Racial Divide In Tech And Stem Education Exposed By COVID Pandemic

On the new episode of the Let’s Talk STEM with Dr. Calvin Mackie podcastJackie Smalls, Chief Programs Officer at Code.org, talks about the racial divide in STEM education and technology.  She says the COVID-19 pandemic exposed the gap between STEM learning in White communities versus more limited opportunities in many predominantly Black & Brown schools across the country.

“In terms of the gaps, we knew gaps existed, but I think the pandemic just really exposed how big those gaps were and who actually has access,” Smalls tells host Dr. Calvin Mackie.  “And it’s a shame. We shouldn’t have to park a bus in a neighborhood to make sure that all students have access to WIFI. It baffles me how we think that this is not something that should be free and accessible to everyone.”

Calling out technology companies, Smalls says if they want to make a difference in our society, they should be providing Wi-Fi everywhere.

In a conversation with Dr. Mackie, the topics include what it takes to overcome roadblocks to excelling in science, technology, engineering and math (STEM) fields; why it’s critical for Black & Brown students to have access to STEM learning; and the important role that mentors play in encouraging STEM careers.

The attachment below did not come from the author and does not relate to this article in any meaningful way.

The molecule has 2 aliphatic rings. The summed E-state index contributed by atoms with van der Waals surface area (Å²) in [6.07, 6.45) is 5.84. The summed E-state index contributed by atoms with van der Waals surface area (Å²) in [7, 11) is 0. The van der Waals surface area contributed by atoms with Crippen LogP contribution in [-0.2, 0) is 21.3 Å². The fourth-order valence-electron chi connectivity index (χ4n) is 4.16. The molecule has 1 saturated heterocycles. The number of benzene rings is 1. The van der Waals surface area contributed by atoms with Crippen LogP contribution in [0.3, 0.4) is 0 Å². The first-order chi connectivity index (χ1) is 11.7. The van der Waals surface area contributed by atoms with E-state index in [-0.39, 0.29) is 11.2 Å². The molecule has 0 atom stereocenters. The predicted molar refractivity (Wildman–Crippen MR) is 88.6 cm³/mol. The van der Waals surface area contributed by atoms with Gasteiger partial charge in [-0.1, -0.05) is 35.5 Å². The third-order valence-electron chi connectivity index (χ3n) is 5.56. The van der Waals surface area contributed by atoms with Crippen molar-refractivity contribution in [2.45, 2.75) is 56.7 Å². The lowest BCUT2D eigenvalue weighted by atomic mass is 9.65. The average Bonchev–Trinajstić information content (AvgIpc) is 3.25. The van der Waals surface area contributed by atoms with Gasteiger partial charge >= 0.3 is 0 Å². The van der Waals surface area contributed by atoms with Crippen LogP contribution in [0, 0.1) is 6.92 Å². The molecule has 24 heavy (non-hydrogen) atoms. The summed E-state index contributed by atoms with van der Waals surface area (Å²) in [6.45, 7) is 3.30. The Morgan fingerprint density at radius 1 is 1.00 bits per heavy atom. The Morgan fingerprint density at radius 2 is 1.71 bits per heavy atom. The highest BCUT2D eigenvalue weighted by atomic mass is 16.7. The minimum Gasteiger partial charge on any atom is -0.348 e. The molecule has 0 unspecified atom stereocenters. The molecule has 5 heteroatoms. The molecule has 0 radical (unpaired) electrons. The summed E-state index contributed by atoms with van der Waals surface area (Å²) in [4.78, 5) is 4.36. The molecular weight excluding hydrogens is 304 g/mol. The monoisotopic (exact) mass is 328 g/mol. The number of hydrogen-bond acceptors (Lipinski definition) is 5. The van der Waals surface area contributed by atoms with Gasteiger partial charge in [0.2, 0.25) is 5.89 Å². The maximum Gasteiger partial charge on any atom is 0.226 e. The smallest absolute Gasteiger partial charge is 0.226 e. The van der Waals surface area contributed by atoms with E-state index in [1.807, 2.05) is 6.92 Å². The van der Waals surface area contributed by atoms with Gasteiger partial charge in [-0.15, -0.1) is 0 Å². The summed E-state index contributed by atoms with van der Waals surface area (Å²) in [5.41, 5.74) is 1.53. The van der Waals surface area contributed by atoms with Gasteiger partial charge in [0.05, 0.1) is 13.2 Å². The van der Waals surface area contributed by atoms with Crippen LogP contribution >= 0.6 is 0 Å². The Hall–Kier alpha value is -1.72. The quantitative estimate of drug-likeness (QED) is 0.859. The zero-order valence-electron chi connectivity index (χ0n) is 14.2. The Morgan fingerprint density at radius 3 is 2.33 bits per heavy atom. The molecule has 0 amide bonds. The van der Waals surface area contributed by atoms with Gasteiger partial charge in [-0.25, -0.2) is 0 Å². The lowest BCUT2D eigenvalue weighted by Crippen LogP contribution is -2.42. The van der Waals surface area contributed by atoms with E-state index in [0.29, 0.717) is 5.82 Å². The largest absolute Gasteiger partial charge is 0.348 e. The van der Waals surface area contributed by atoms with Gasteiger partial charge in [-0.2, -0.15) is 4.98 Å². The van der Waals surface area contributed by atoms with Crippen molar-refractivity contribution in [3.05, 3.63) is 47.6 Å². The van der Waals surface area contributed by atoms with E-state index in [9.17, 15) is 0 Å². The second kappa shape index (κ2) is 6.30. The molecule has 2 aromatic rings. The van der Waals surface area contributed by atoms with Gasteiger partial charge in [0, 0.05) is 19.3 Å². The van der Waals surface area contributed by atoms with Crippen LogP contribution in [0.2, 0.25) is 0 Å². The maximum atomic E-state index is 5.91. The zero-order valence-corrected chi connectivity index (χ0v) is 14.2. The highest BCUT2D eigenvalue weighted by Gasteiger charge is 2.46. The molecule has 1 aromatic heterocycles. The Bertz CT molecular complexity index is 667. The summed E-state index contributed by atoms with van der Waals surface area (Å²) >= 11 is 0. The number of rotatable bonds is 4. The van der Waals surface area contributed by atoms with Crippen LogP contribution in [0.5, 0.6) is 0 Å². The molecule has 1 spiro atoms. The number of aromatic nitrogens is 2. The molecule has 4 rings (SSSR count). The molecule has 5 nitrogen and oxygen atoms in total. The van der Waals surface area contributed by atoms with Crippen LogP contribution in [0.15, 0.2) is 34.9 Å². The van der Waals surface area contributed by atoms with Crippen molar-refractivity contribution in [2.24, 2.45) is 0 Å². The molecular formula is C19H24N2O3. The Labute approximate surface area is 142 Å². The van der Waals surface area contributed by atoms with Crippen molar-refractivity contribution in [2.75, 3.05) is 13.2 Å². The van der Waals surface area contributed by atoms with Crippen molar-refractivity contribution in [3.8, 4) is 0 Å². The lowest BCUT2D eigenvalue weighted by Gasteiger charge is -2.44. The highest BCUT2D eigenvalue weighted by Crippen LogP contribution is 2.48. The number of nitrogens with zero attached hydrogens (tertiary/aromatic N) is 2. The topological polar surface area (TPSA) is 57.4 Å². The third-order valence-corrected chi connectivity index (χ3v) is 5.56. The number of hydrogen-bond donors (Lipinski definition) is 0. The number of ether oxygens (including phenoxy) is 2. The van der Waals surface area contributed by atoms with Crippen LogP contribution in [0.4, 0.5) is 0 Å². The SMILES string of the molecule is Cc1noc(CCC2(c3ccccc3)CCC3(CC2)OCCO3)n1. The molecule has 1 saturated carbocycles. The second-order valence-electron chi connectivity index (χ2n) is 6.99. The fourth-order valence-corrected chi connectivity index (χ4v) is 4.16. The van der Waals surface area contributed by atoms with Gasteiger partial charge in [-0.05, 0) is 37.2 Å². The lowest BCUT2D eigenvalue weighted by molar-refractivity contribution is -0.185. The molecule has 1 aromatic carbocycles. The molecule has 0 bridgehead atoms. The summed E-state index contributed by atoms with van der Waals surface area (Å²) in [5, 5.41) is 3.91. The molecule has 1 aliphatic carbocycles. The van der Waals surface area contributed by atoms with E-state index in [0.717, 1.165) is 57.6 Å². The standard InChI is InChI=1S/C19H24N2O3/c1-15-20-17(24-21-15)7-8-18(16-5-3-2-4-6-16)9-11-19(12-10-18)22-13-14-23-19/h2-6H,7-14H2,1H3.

“I always mention that I went to a HBCU (Historically Black College & University), and actually that’s the first time I saw a Black woman lead a biology department,” Smalls recalls, noting that the professor convinced her to engage in STEM. 

“I always thought about teaching, but I didn’t necessarily think about STEM. I was at South Carolina State on an ROTC scholarship and they came to me and also said, ‘If you change your major to engineering or science, we’ll actually give you more money. We’ll cover your room and board.’ “

With the expanded scholarship, Smalls shifted to pre-med biology as her major. After graduating, she was an environmental scientist in the U.S. Army. Today, she says, people must understand their opportunities: a software development bootcamp can launch a $90,000 a year career. “It’s a matter of the education of our community, knowing those opportunities.”

But racial barriers are real. “I had a student tell me that she walked into a college computer science class, a Black girl…The professor, came to her and said, ‘Are you in the right class?’ “

At Code.org, “we are trying to make sure computer science is accessible for all students,” says Smalls, noting the nonprofit expands computer science education, participation by young women and in under-resourced communities.

“You’re teaching a society,” lauds Dr. Mackie.  “I believe you have a voice that every mother and every father need to hear because it’s credible, it’s transparent and it’s authentic.”